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Joni Mitchell and the mystery of Morgellons disease

Joni Mitchell attends the 56th annual Grammy Awards Pre-Grammy Gala and Salute to Industry Icons honoring Lucian Grainge on Jan. 25, 2014, in Beverly Hills, California.

Larry Busacca/Getty Images

The hospitalization of music legend Joni Mitchell on Tuesday night shocked and worried millions of fans. Mitchell was found unconscious at her home and rushed to the emergency room, but the nature of her illness is still unconfirmed. The incident revived concern about an odd and mysterious health condition Mitchell has spoken about suffering in the past. It is known as Morgellons disease, and it reportedly affects some 13,000 people in the U.S. It's in fact so mysterious and odd that the consensus in the majority of the medical community is that Morgellons doesn't actually exist.

People who complain of Morgellons disease cite a number of symptoms, but the primary issue is the presence of colorful fibers or "filaments" that sprout from lesions or appear under the skin. Symptoms of Morgellons -- named from a 1674 medical paper that described similar symptoms -- also include sensations of itching, biting or crawling on the skin, as well as chronic fatigue, joint pain, difficulty with memory and thinking, mood changes and some neurological problems.

In 2010, Mitchell told a reporter at the Los Angeles Times that she has a "weird, incurable disease that seems like it's from outer space." She said the condition is the reason why she often hides from the public eye. Mitchell described seeing "fibers in a variety of colors protrude out of my skin like mushrooms after a rainstorm: they cannot be forensically identified as animal, vegetable or mineral."

"Morgellons is a slow, unpredictable killer -- a terrorist disease: it will blow up one of your organs, leaving you in bed for a year," she continued. "Morgellons is always diagnosed as 'delusion of parasites,' and they send you to a psychiatrist. I'm actually trying to get out of the music business to battle for Morgellons sufferers to receive the credibility that's owed to them."

Over the years, the U.S. Centers for Disease Control and Prevention has made efforts to respond to the Morgellons community by conducting investigations, and even at one point enlisting the U.S. Armed Forces Institute of Pathology and the American Academy of Dermatology to help with research. A handful of studies suggest Morgellons is simply an indication that a person may need to seek treatment for depression, skin-picking disorder, anxiety and even substance abuse.

One paper published in 2012 in the respected, peer-reviewed journal PloS One -- "Clinical, Epidemiologic, Histopathologic and Molecular Features of an Unexplained Dermopathy" -- identified 115 patients from Kaiser Permanente in California who reported symptoms of the condition. The median age of the Morgellons sufferers was 52, though ages ranged from 17 to 93 years old. A majority were female and white. More than half reported overall fair or poor health, while 77 percent said they suffered from chronic fatigue. The researchers identified cognitive deficiencies in 59 percent of the patients and "clinically significant" somatic complaints -- a fancy term for hypochondria -- in 63 percent.

Physical symptoms also appeared to be questionable to the researchers. Half of hair samples analyzed in the study were found to have drug traces and half the patients had sun damage to skin.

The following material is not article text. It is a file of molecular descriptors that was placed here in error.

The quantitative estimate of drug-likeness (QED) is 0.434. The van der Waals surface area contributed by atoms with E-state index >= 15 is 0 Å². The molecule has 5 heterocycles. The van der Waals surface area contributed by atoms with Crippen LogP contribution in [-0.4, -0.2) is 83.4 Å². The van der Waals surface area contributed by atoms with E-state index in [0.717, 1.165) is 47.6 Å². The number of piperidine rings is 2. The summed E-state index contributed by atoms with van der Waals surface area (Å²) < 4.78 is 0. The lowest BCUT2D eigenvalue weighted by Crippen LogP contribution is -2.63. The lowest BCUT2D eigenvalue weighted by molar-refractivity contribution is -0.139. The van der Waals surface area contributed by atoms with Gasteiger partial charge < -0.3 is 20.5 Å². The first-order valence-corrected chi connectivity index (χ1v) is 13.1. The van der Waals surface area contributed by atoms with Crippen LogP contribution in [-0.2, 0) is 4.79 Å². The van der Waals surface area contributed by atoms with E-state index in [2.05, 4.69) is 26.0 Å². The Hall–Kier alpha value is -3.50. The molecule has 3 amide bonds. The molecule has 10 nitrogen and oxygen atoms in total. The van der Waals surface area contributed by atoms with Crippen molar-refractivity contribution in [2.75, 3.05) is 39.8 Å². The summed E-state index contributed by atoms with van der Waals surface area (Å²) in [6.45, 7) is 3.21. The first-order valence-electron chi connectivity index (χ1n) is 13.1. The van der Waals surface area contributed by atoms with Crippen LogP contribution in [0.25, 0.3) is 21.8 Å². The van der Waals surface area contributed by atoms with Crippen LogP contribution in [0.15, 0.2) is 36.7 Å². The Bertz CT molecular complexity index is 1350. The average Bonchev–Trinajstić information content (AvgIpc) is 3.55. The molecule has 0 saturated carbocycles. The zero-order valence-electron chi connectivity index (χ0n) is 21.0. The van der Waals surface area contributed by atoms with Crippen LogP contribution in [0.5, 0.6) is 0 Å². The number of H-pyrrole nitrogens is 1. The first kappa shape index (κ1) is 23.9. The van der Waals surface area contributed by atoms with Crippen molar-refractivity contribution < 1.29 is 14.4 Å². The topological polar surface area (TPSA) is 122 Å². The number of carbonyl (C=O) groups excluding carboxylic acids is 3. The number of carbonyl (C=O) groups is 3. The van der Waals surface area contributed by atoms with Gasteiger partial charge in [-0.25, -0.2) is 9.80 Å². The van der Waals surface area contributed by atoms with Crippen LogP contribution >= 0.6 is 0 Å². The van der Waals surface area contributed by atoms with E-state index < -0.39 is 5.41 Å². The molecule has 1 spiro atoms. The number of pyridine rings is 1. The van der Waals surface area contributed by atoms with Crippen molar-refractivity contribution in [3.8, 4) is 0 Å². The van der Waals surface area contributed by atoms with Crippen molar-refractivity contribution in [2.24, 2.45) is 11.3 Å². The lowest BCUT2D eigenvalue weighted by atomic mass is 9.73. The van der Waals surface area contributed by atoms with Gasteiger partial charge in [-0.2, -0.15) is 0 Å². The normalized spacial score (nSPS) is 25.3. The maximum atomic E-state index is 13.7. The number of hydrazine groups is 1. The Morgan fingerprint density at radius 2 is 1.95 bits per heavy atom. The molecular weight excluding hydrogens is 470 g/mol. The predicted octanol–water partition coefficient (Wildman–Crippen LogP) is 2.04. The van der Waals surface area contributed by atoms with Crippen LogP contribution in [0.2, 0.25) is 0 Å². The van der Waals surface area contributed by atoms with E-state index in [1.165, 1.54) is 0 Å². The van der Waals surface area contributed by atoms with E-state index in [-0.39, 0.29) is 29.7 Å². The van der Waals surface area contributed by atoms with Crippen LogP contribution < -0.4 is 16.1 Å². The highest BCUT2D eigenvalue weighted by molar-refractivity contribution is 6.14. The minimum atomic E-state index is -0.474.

In the study, patients with skin lesions were found to have some type of bug bite (such as fleas, bed bugs or mosquitoes) or self-inflicted wounds from chronic skin picking. The researchers did not collect any specimens that could be categorized as parasites; the main substance identified in samples of skin fibers was cellulose, most likely particles from cotton clothing.

At the completion of the $600,000 study, the researchers still weren't convinced: "This unexplained dermopathy was rare among this population of Northern California residents, but associated with significantly reduced health-related quality of life. No common underlying medical condition or infectious source was identified, similar to more commonly recognized conditions such as delusional infestation," they wrote at the conclusion of their study.

Cindy Casey Holman, a registered nurse and the director of the Charles E. Holman Morgellons Disease Foundation, says the study was flawed and that the bacteria Borrelia burgdorferi (Bb) has been cultured from Morgellons skin lesions.

"A serious and often deadly systemic infection is present in Morgellons samples. Still patients are being prescribed antipsychotics while the infection goes undetected and untreated," Holman told CBS News in an email. "Clouding the picture is that some patients do exhibit psychiatric manifestations. But spirochetal infections, such as Borrelia burgdorferi, are well known to affect the central nervous system and cause psychiatric symptoms. Yet the infection is ignored while dermatologists offer dangerous antipsychotics as the only treatment."

Because the medical community is skeptical of Morgellons, most people self-diagnose with the help of Dr. Google. As a result, there is an active online community of Morgellons sufferers online.

Many post photos of specimens on the Morgellons Research and Support Network's Facebook page and other social media.

Some sufferers report that their Morgellons symptoms disappeared after taking a course of antibiotics typically used to treat infections from bacteria or protozoa. But doctors could argue, that could be explained by another great mystery: The placebo effect.

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    Jessica Firger covers health and wellness for CBSNews.com